We found that it actually worked better for us if we did it at this temperature, if we did it at this many turns, if we did it at this moisture level. And what ends up happening is, even though you're working with the same Connecticut Broadleaf that anybody else in the industry could buy, employing those individual techniques in the fermentation cycles ultimately made the leaf a much different leaf. Which brings me back to what I said earlier: Good cigars are made long before they ever get to the factory. Factories are about standards, practices, methodologies, etc. The magic really happens before the factory.
[SI]: That's so interesting. See, I've been smoking cigars for a long time, and I've done a fair bit of research myself. I'm still a novice, for sure, but when it comes to the fermentation process and other aspects of pre-industry, it always seemed like these blanket statements that I just assumed were exactly the same for everybody.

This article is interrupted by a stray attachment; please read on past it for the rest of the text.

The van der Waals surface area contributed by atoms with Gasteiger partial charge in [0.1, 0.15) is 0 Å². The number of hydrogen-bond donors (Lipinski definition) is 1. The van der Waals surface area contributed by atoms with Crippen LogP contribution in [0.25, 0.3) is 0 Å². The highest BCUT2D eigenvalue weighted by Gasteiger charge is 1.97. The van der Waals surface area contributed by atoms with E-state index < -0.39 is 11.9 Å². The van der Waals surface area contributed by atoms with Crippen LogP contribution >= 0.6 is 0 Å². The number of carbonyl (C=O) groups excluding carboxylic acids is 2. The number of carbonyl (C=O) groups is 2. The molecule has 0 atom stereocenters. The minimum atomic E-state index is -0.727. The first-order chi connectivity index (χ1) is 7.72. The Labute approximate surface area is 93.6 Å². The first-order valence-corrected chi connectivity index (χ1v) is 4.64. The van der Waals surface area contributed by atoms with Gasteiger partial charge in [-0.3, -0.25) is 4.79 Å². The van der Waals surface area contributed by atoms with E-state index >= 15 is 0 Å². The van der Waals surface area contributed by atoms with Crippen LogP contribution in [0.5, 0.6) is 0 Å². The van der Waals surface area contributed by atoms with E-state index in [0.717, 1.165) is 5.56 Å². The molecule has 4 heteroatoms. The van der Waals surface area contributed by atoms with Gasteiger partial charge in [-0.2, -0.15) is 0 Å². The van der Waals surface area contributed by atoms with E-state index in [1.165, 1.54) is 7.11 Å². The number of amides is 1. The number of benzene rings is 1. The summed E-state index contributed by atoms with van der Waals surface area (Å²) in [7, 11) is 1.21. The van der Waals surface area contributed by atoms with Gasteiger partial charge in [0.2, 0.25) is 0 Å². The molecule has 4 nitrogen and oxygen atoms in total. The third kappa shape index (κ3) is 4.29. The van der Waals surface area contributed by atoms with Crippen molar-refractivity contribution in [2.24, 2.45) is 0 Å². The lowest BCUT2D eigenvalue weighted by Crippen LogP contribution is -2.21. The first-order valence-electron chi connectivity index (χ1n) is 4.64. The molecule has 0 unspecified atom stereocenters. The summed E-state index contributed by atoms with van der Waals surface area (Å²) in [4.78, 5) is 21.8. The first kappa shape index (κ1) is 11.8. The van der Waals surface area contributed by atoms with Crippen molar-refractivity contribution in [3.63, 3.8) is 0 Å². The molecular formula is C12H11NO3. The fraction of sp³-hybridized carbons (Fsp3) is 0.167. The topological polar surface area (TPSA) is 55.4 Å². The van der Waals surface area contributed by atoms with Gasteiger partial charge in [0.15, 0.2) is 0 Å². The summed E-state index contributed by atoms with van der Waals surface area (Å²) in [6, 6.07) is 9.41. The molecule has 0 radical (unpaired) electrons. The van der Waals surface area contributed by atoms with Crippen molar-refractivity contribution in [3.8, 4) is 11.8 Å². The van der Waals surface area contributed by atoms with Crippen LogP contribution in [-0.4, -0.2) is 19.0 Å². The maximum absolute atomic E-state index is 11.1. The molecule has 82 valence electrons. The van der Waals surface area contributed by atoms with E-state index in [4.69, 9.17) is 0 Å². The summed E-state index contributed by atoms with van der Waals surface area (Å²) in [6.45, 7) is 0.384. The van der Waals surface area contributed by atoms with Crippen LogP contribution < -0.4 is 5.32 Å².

[SS]: There are tremendous deltas in the fermentation process, and there's also a bit of art to it too. Going back to Connecticut Broadleaf, for example, most consumers like it really dark. They like it really black. But the reality is that there's always a point where you push it too far: you're achieving more color and aesthetic, but you're sacrificing oil and flavor. So sometimes it's actually better to arrest that bulk earlier, and it actually tastes better even if it doesn't necessarily look better on the cigar. The flavor is much more pronounced. It's much more rich. So you have to determine when to bring this down, when to break it apart, and there are a lot of little techniques there. For example, you can go into resting bulks that are much lower in weight to give the tobacco time to breathe before you go into another fermentation.